A new report from the European Centre for Disease Prevention and Control (ECDC) and the European Medicines Agency (EMEA) — that’s the CDC and the FDA of the European Union — analyzes the bench-to-market “pipeline” of new drug development in the EU and finds… not good news. Out of 167 antibacterial agents that are somewhere in the pipeline of development, only 15 look likely to improve treatment of resistant organisms over drugs that already exist — and 10 of those 15 are in early-stage trials and will not come to market anytime soon.
That leaves 5 potential new drugs, for an epidemic of antibiotic resistance that, just in the EU, causes 25,000 deaths and $1.5 billion Euros ($2.27 billion) in extra healthcare spending each year.
(Within that epidemic of resistance, by the way, the single most common organism is MRSA.)
It’s worth understanding how the agencies conducted their analysis. When we look for new drugs to treat resistant organisms, we ideally need several things:
- a formula or molecule that is new (and not just an improved version of an existing one, because if bacteria have developed resistance against the existing one, they have a head start in developing resistance against the new one)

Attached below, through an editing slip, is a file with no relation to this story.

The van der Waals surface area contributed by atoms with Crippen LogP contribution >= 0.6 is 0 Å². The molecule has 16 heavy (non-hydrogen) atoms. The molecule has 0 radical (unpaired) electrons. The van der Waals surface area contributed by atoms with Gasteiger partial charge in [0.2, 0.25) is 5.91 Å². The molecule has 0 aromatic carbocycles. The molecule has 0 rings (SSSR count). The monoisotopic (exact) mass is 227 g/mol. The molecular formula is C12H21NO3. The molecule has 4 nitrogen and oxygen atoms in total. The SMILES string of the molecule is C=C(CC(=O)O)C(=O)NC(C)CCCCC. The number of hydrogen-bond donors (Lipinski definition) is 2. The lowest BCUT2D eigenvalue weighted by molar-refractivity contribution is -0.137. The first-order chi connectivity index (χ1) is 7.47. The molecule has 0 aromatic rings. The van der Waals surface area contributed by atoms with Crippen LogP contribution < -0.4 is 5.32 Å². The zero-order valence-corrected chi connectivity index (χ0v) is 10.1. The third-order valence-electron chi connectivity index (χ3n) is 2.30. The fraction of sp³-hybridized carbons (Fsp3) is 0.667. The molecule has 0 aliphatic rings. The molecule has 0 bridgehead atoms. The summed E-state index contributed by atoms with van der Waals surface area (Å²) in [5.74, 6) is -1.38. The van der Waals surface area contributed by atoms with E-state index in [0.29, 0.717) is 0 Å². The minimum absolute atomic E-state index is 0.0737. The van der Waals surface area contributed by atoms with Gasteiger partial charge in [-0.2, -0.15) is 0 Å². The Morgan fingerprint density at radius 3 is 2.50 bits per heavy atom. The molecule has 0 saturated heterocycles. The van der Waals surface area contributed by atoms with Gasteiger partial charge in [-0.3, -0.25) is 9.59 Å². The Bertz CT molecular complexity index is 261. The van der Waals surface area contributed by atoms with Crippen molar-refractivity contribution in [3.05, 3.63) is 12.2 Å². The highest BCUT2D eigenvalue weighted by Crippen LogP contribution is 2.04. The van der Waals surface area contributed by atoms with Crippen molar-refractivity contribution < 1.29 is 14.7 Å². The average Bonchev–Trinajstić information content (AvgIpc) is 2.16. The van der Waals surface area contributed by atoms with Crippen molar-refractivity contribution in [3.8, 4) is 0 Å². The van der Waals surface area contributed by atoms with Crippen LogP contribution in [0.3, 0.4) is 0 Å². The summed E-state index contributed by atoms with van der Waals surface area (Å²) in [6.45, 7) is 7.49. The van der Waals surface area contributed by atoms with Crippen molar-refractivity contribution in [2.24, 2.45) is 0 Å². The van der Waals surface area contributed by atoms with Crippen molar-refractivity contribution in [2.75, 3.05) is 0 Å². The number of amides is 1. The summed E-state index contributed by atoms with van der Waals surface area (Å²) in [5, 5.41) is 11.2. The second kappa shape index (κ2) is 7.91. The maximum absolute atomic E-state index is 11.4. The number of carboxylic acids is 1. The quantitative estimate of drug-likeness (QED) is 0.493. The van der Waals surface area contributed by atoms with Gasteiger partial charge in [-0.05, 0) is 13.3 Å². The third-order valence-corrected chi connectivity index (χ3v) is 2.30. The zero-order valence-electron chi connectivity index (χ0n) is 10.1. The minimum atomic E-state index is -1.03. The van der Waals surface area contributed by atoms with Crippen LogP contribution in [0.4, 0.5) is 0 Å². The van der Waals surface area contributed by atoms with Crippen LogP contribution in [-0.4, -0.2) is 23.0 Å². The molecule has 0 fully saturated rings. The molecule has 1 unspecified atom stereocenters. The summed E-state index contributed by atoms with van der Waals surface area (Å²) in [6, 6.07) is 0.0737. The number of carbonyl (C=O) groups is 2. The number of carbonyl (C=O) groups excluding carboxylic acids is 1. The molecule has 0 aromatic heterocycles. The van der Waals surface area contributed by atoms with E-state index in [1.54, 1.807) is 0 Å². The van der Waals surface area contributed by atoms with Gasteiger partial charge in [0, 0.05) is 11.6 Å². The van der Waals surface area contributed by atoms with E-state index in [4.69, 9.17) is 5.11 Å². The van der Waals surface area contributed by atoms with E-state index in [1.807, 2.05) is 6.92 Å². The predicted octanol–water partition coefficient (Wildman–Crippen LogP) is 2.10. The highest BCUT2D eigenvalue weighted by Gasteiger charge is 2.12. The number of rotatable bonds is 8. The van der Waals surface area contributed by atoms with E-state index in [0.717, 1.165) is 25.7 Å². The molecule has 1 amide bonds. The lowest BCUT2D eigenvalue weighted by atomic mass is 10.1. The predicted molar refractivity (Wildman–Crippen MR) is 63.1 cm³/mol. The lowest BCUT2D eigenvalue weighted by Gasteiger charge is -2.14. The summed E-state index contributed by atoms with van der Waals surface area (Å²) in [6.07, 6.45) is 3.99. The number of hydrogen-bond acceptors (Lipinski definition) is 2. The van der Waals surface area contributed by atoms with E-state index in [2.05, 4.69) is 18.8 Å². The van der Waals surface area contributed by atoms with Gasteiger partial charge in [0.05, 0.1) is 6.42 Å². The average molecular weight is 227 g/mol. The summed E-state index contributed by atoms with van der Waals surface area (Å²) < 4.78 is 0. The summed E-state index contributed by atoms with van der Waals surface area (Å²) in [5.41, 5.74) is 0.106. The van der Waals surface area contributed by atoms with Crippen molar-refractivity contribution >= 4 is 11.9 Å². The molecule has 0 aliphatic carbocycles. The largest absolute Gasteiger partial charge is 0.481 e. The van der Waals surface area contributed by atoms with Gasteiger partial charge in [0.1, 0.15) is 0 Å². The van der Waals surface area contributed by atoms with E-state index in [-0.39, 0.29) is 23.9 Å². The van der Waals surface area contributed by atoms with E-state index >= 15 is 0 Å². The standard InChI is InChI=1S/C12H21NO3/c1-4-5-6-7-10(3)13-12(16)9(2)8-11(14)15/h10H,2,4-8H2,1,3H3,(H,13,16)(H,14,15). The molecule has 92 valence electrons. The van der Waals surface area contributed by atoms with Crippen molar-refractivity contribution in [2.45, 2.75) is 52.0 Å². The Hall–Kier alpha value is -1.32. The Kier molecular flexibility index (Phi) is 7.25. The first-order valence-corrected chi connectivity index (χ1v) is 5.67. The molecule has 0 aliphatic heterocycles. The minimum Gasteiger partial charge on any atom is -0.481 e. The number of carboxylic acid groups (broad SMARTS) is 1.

- a new mechanism or target on the bacterial cell, and not an improved version of an existing one (ditto)
- evidence that it works in living organisms, and not just in lab dishes (in vivo, not just in vitro)
- evidence that it can be given internally, not just topically (necessary for addressing the most serious infections)
- and some indication that it is making its way through the regulatory approval process in time to achieve some practical good.
Here’s what the EU pipeline looks like:
- 167 agents in process
- 90 that have shown effectiveness in vivo
- 66 that are new substances
- 27 that have a new target or mechanism
- 15 that can be administered systemically
If you’re wondering whether you should be depressed, the answer is Yes.
… it is unclear if any of these identified agents will ever reach the market, and if they do, they may be indicated for use in a very limited range of infections.
The agencies call for a concerted government effort to turn this around, and ask for quick action because it takes years to get drugs through the pipeline:
…a European and global strategy to address this serious problem is urgently needed, and measures that spur new antibacterial drug development need to be put in place.
This echoes a call that has already been made in this country by the Infectious Diseases Society of America, which has asked for changes in incentives to drug-makers, and has backed what’s known as the STAAR Act (STrategies to Address Antimicrobial Resistance). With this latest EU report — which comes on the heels of a US-ER agreement to work cooperatively on resistance — the IDSA is asking for an international commitment to bringing forth 10 new drugs in 10 years, what they are calling 10 x ’20.